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Re: Bombing at Boston Marathon Finish Line.

Postby Tyndmyr » Wed Apr 17, 2013 2:08 am UTC

Iulus Cofield wrote:I have mixed feelings about all the ordinary people that helped. On the one hand, I really admire them for it and on the other hand, I want to call them idiots because my first instinct is that the chance of a secondary explosive meamt to hit first responders and good samaritans was non-trivial. I'm just really glad it turned out there weren't any secondary explosives.


*shrug* Secondaries can also be set to trigger on people fleeing into choke points. Fact of the matter is, in a messy situation like that, you really can't know if there are secondaries, and where they might be. You simply do the best you can with what's at hand. There's nothing wrong with looking out for yourself in that situation, but there's certainly nothing wrong with helping either, and props to those who did.

Got an update from one o' my friends. The initial report that he was fine was, while true, incomplete. He was having a bad run, stopped to take a breather for a bit, and as a result, the bomb blew a ways in front of him...with wife and kids watching. Coulda been damned bad, had they been standing in a little different place, or if he'd been running his usual pace, or anything. Freaky.

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Re: Bombing at Boston Marathon Finish Line.

Postby Shepherdess » Wed Apr 17, 2013 2:18 am UTC

Tyndmyr wrote:
Iulus Cofield wrote:I have mixed feelings about all the ordinary people that helped. On the one hand, I really admire them for it and on the other hand, I want to call them idiots because my first instinct is that the chance of a secondary explosive meamt to hit first responders and good samaritans was non-trivial. I'm just really glad it turned out there weren't any secondary explosives.


*shrug* Secondaries can also be set to trigger on people fleeing into choke points. Fact of the matter is, in a messy situation like that, you really can't know if there are secondaries, and where they might be. You simply do the best you can with what's at hand. There's nothing wrong with looking out for yourself in that situation, but there's certainly nothing wrong with helping either, and props to those who did.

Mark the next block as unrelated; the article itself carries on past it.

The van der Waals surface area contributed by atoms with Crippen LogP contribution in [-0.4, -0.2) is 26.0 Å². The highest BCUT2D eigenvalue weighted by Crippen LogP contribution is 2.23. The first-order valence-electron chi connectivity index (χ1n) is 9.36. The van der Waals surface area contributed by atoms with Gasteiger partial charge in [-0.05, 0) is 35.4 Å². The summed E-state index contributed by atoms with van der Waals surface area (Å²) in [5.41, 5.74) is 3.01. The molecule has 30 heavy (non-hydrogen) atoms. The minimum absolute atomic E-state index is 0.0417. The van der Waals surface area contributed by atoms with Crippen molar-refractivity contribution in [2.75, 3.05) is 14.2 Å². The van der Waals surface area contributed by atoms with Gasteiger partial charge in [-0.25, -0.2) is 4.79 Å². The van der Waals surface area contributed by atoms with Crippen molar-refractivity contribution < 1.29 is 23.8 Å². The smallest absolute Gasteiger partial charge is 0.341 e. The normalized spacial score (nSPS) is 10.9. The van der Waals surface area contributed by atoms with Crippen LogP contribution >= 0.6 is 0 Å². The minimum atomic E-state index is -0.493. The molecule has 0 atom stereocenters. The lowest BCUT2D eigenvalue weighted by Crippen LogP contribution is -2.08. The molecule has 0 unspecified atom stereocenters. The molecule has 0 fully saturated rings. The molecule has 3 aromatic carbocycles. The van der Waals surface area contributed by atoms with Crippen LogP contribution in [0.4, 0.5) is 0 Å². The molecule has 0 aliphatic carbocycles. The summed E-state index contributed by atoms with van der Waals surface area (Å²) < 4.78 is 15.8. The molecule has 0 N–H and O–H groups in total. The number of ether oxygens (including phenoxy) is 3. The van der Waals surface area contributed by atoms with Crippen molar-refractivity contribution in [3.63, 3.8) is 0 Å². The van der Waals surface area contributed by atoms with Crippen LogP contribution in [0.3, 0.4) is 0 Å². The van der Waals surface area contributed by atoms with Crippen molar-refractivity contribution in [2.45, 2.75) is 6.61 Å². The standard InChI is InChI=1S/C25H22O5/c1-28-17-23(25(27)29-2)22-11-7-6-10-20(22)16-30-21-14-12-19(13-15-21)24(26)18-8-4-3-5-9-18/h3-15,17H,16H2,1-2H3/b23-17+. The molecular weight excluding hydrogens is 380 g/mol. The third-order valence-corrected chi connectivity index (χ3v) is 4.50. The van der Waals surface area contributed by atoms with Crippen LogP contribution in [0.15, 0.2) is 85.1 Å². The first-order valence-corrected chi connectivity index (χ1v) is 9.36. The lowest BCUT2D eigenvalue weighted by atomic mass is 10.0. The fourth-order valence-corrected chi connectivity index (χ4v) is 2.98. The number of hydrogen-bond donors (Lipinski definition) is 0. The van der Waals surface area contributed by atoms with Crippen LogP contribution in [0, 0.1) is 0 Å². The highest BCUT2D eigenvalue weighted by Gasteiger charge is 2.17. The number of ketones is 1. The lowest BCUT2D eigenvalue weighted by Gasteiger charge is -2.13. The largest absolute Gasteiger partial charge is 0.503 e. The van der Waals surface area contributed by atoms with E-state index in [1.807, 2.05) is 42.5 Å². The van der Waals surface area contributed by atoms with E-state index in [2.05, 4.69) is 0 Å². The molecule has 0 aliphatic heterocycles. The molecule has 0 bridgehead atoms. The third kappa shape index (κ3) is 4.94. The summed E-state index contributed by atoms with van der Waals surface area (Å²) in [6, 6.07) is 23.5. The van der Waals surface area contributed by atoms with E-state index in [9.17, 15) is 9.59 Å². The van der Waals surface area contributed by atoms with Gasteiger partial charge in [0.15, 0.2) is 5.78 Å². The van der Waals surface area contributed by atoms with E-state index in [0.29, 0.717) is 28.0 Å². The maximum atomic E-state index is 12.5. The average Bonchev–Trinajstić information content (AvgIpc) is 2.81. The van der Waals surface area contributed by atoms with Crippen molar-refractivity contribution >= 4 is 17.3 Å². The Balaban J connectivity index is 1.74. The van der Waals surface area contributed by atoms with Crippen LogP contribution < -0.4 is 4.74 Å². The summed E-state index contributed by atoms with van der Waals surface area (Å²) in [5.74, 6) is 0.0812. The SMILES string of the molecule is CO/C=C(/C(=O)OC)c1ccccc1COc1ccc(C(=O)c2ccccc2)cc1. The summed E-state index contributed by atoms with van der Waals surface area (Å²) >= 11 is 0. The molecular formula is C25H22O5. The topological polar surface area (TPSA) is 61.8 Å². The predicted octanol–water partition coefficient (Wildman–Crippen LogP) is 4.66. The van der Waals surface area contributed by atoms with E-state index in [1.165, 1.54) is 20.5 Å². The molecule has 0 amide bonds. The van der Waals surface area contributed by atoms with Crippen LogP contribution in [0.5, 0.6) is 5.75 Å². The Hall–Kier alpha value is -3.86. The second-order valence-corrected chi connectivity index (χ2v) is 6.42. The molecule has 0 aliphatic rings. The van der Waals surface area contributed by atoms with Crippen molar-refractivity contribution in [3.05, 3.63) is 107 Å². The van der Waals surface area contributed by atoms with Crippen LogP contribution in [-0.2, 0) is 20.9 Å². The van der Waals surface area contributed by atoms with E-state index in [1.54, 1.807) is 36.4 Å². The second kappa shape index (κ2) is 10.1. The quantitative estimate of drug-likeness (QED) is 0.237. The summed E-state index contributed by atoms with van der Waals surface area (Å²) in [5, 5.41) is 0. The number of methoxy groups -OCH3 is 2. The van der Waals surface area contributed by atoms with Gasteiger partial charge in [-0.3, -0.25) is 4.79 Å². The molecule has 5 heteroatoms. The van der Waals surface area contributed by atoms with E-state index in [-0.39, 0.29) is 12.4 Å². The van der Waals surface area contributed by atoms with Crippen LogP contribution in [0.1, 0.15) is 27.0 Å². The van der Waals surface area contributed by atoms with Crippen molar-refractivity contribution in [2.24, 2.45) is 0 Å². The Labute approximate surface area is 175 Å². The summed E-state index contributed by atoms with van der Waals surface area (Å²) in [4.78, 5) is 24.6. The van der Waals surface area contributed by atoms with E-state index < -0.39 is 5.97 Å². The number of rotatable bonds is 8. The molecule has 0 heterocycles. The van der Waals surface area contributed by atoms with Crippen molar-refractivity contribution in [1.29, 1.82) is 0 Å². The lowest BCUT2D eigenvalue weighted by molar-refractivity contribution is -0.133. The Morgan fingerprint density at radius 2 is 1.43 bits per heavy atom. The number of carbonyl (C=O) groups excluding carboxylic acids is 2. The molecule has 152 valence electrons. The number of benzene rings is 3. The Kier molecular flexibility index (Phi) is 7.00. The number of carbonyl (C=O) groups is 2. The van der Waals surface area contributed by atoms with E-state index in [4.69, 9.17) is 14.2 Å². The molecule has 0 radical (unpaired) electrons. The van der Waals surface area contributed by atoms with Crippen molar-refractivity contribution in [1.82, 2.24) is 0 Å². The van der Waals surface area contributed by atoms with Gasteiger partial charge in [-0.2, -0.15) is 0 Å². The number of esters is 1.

Got an update from one o' my friends. The initial report that he was fine was, while true, incomplete. He was having a bad run, stopped to take a breather for a bit, and as a result, the bomb blew a ways in front of him...with wife and kids watching. Coulda been damned bad, had they been standing in a little different place, or if he'd been running his usual pace, or anything. Freaky.


It's freaky for people who weren't even there, too. You just never know, do you?
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Re: Bombing at Boston Marathon Finish Line.

Postby Wednesday » Wed Apr 17, 2013 2:41 am UTC

I have never been more proud to say that while I am not *from* Boston (though relatively nearby) I am definitely "of" Boston. Boston is totally in my blood. I've never felt prideful of having come from or lived in any place before, but holy shit am I proud to call myself a Bostonian.
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Re: Bombing at Boston Marathon Finish Line.

Postby (╯°□°)╯︵ ┻━┻ » Wed Apr 17, 2013 2:53 am UTC

Shepherdess wrote:I have to say, given the response of the people of Boston and the general success of Boston medical staff in stabilizing their patients with the most gruesome injuries, I think I want to live in Boston when I get enough money to move.

We are, in a way, fortunate that these bombs were at the finish line. Massachusetts General Hospital is a 2-minute ambulance ride away. And they were in close proximity to the medical tent. We have fewer casualties than we could have.

Even when we're not talking about traumatic situations, Boston is a pretty great city.
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Re: Bombing at Boston Marathon Finish Line.

Postby WibblyWobbly » Wed Apr 17, 2013 3:38 am UTC

Fantastic Idea wrote:Even when we're not talking about traumatic situations, Boston is a pretty great city.


I've only ever been to Boston once, and only for a week (and it was in winter, so the weather didn't want to cooperate), but it still seemed like a very cool place. My family is originally from that area, and I'd always wanted to visit. I know a week is not even close to enough time to evaluate a city, but something seemed right about it. I don't know if I'll ever live there, but I definitely would like to go back. Maybe in warmer weather.

One thing I do remember (partially) was a little Italian place on Water St. that I thought was pretty excellent. Don't remember the name, but they seemed to do a hell of a business around lunch time for such a tiny little place.

I hope this doesn't change that character. I don't think it will, at least not for long.